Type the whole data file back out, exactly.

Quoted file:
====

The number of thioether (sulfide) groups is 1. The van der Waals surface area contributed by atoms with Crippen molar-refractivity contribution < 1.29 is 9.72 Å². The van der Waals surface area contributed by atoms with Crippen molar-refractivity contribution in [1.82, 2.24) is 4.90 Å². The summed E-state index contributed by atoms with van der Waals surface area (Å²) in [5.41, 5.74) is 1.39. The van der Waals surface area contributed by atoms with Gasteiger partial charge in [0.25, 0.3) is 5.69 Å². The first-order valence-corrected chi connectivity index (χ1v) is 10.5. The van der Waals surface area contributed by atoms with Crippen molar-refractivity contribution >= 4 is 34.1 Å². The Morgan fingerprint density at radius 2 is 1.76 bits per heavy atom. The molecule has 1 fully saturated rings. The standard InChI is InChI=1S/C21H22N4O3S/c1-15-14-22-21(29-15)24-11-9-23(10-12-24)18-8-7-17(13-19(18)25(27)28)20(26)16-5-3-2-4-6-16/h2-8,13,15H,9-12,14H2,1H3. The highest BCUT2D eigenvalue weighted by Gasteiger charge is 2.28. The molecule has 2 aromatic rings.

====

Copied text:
The number of thioether (sulfide) groups is 1. The van der Waals surface area contributed by atoms with Crippen molar-refractivity contribution < 1.29 is 9.72 Å². The van der Waals surface area contributed by atoms with Crippen molar-refractivity contribution in [1.82, 2.24) is 4.90 Å². The summed E-state index contributed by atoms with van der Waals surface area (Å²) in [5.41, 5.74) is 1.39. The van der Waals surface area contributed by atoms with Gasteiger partial charge in [0.25, 0.3) is 5.69 Å². The first-order valence-corrected chi connectivity index (χ1v) is 10.5. The van der Waals surface area contributed by atoms with Crippen molar-refractivity contribution >= 4 is 34.1 Å². The Morgan fingerprint density at radius 2 is 1.76 bits per heavy atom. The molecule has 1 fully saturated rings. The standard InChI is InChI=1S/C21H22N4O3S/c1-15-14-22-21(29-15)24-11-9-23(10-12-24)18-8-7-17(13-19(18)25(27)28)20(26)16-5-3-2-4-6-16/h2-8,13,15H,9-12,14H2,1H3. The highest BCUT2D eigenvalue weighted by Gasteiger charge is 2.28. The molecule has 2 aromatic rings.